Shoulder replacement surgery is indicated when a conservative treatment and rehabilitation plan have not given the expected benefits. Replacement surgery may be suggested depending on the level of shoulder pain and disability.
Osteoarthrosis usually presents in patients over 50, rarely before. Gradual thinning of the joint cartilage prevents it from doing its job as the joint’s “shock absorber”, so that with time the shoulder becomes less able to move and pain levels increase to the point that the patient can no longer perform daily activities and has trouble sleeping at night.
Rheumatoid arthritis of the shoulder
Rheumatoid arthritis is a rheumatoid disease involving chronic inflammation of the synovial membrane, which loses its functional ability, and in turn causes breakdown of the joint’s cartilage.
Post-traumatic arthrosis of the shoulder
Post-traumatic arthrosis presents after a shoulder injury in which the joint structures have been disrupted, leading to breakdown of the cartilage. Symptoms include severe pain in the shoulder and limited mobility.
Avascular necrosis of the shoulder
Avascular necrosis is associated with severe pain in the shoulder and is due to the loss of blood supply to the area, with consequent death of the bone cells in the humeral head. Avascular necrosis can also be caused by the chronic use of steroids, a shoulder fracture that has also injured the blood vessels supplying the humeral head, diseases of the blood or alcohol abuse. Avascular necrosis may also be the result of previous unsuccessful surgery. It is not infrequent to have patients present following surgical treatment that has led to an infection, or with a dislocated prosthetic implant, or severely worn-down cartilage. In these cases, secondary surgery is a must if the shoulder is to be restored.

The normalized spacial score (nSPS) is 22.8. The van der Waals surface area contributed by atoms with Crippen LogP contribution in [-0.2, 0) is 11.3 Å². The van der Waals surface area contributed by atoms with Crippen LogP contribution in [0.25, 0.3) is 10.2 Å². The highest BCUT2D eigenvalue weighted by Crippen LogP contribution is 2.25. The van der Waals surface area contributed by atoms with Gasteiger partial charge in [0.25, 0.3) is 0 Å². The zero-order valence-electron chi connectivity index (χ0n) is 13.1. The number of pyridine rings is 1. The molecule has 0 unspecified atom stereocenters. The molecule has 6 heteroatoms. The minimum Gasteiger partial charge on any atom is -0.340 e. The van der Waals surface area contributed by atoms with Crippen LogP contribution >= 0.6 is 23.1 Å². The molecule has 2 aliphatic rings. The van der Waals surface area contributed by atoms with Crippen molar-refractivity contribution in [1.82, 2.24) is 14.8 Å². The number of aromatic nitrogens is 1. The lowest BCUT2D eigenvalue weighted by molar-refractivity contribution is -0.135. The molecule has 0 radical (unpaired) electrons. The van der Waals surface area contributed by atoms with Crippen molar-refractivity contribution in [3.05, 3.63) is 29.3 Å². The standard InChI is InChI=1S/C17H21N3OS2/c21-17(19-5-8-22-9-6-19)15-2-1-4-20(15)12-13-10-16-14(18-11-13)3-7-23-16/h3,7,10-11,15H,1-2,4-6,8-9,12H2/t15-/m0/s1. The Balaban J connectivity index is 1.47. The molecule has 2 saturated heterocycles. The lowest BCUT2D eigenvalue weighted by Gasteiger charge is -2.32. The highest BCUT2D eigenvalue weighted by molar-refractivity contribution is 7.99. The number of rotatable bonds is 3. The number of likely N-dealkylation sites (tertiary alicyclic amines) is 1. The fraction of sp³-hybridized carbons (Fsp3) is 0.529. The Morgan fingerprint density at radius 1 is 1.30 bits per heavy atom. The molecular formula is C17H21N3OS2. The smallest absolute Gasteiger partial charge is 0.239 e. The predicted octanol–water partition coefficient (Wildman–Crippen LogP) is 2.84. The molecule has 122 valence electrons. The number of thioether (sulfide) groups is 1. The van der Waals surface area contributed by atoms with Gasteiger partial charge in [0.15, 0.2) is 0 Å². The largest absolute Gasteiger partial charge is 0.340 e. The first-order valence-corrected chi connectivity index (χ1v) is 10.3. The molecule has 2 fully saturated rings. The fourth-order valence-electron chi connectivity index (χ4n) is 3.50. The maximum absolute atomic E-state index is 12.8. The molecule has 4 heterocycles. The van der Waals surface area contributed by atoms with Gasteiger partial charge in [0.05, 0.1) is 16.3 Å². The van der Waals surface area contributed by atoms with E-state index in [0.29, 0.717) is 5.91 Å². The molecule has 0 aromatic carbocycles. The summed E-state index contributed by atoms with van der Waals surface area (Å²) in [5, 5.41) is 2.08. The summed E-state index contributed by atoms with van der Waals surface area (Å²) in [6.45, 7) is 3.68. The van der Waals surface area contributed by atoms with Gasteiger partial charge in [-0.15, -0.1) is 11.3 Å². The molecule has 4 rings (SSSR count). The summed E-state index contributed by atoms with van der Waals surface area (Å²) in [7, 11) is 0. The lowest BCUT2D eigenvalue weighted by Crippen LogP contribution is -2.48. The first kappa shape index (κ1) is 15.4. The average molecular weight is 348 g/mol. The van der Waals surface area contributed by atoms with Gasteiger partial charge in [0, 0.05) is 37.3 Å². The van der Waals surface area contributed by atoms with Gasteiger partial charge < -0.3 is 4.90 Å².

Shoulder implants are of different types:
- Anatomic shoulder arthroplasty: a procedure to replace the humeral head, employed to treat arthritis of the glenohumeral joint.
- Total shoulder arthroplasty: also called total shoulder replacement, is performed to treat the glenohumeral joint by replacing the proximal segment of the humerus (the head) and the surface of the glenoid on the side of the scapula (shoulder blade).
- Reverse shoulder arthroplasty: performed to treat arthrosis of the glenohumeral joint associated with damaged or weak rotator cuff tendons.